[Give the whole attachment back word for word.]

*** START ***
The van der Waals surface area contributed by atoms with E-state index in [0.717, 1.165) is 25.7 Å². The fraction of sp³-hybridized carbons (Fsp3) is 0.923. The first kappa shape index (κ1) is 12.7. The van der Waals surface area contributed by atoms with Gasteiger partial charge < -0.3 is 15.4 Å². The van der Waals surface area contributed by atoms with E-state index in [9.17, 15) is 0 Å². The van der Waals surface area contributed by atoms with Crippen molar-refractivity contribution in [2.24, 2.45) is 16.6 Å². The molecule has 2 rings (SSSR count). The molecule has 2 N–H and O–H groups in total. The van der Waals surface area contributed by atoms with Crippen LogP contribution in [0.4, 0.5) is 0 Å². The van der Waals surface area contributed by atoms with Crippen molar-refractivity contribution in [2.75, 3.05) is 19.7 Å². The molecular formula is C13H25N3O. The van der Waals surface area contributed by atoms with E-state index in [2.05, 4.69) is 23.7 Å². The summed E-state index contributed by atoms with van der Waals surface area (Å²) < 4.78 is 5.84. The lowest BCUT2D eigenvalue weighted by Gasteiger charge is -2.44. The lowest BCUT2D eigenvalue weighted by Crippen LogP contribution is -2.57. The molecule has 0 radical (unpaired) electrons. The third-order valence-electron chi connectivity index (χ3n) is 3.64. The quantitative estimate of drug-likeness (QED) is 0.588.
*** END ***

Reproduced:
The van der Waals surface area contributed by atoms with E-state index in [0.717, 1.165) is 25.7 Å². The fraction of sp³-hybridized carbons (Fsp3) is 0.923. The first kappa shape index (κ1) is 12.7. The van der Waals surface area contributed by atoms with Gasteiger partial charge < -0.3 is 15.4 Å². The van der Waals surface area contributed by atoms with E-state index in [9.17, 15) is 0 Å². The van der Waals surface area contributed by atoms with Crippen molar-refractivity contribution in [2.24, 2.45) is 16.6 Å². The molecule has 2 rings (SSSR count). The molecule has 2 N–H and O–H groups in total. The van der Waals surface area contributed by atoms with Crippen LogP contribution in [0.4, 0.5) is 0 Å². The van der Waals surface area contributed by atoms with Crippen molar-refractivity contribution in [2.75, 3.05) is 19.7 Å². The molecular formula is C13H25N3O. The van der Waals surface area contributed by atoms with E-state index in [2.05, 4.69) is 23.7 Å². The summed E-state index contributed by atoms with van der Waals surface area (Å²) < 4.78 is 5.84. The lowest BCUT2D eigenvalue weighted by Gasteiger charge is -2.44. The lowest BCUT2D eigenvalue weighted by Crippen LogP contribution is -2.57. The molecule has 0 radical (unpaired) electrons. The third-order valence-electron chi connectivity index (χ3n) is 3.64. The quantitative estimate of drug-likeness (QED) is 0.588.